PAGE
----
Reflecting on deconversion

Add deconversion to your socio-cultural vocabulary if you haven’t done so already. The signified phenomena is just what it sounds like: the loss of a previously held faith/religion. Deconversion may mean moving from one religion to another but it seems that the move is more frequently from faith to atheism.

So what explains the phenomena of deconversion? While no one answer would suffice consider the progression of this anecdotal evidence:

  • A friend tells of a dialogue he once had with an atheist that stretched over a period of time. During one of their discussions the atheist was asked a hypothetical: “What if, after your death, you discovered that God did exist–what would you say to Him?” The atheist replied, “F*** you!”
  • In a recent podcast from Unbelievable? a young, deconverted Brit acknowledged that the realization that he was gay was one of the first things that led to his break with the church. His thought process moved from “I need to either be happy or celibate” to “I need to be happy and that made me want to leave the church.”
  • In Basic Christianity John Stott recounts a conversation he had with a young man who had left the faith:

I remember a young man coming to see me when he had just left school and begun work in London. He had given up going to church, he said, because he could not say the Creed without being a hypocrite. He no longer believed it. When he had finished his explanations, I said to him, ‘If I were to answer your problems to your complete intellectual satisfaction, would you be willing to alter your manner of life?’ He smiled slightly and blushed. His real problem was not intellectual but moral.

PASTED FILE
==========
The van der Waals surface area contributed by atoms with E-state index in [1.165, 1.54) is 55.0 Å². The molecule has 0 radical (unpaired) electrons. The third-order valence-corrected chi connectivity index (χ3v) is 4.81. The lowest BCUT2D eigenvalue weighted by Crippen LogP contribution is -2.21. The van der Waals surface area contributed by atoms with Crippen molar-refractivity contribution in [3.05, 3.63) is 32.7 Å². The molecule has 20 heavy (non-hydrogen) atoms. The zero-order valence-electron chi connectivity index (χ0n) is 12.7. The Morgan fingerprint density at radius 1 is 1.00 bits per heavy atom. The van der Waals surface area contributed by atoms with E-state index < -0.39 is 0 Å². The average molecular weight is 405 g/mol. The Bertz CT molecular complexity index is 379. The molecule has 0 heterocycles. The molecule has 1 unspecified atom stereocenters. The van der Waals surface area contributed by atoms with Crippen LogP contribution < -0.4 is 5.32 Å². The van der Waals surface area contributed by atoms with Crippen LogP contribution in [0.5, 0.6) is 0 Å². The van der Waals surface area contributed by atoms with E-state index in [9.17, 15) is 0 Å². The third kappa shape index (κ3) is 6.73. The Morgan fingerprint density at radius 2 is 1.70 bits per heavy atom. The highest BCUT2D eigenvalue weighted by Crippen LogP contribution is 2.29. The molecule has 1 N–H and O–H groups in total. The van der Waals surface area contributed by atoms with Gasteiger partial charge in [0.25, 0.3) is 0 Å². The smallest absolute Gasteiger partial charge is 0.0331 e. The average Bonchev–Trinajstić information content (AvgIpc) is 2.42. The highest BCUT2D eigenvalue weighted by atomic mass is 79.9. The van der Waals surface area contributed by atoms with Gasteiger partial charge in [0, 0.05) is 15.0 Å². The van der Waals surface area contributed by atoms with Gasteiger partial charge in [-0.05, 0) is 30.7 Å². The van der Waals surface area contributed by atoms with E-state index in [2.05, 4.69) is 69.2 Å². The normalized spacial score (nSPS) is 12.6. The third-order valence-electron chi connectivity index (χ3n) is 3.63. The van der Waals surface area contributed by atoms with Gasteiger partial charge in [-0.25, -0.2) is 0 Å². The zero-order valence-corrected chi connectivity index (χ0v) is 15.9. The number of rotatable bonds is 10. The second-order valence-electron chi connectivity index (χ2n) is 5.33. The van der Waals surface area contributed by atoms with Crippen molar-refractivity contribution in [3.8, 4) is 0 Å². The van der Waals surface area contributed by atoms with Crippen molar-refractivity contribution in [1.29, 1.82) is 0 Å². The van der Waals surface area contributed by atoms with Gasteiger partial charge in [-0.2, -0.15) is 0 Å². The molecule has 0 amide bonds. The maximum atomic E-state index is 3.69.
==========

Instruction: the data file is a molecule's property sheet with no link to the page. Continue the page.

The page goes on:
Stott nails it. The real problem is moral.

In each anecdote, the individual reveals a moral objection to God and/or the Christian faith that must be weighted equal to (if not greater than) his intellectual objection.

Three brief reflections are in order.

First, whatever we might say about intellectual stumbling blocks, Scripture identifies our moral objection(s) as the root cause of unbelief (Psa 14:1-3; Jn 3:19-20; Rom 1:18-21).

Second, Christians shouldn’t ignore intellectual objections (Acts 17:2; 18:4). Christian truth will often penetrate intellectual strongholds in order to reach the moral resistance.   Who can tell where the mind ends and the heart begins?

Third, acknowledging moral objections to faith will lead us to question many methods & strategies that are promoted for the sake of “effective witness.” At a certain point none of our compromising, harmonizing, or contextualizing will ever be enough to win someone (back) to the faith.

Author: Jonathan P. Merritt

Happily married father of six. Lead pastor at Edgewood Baptist Church (Columbus, GA). Good-natured contrarian, theological Luddite, and long-suffering Atlanta Falcons fan. A student of one book.

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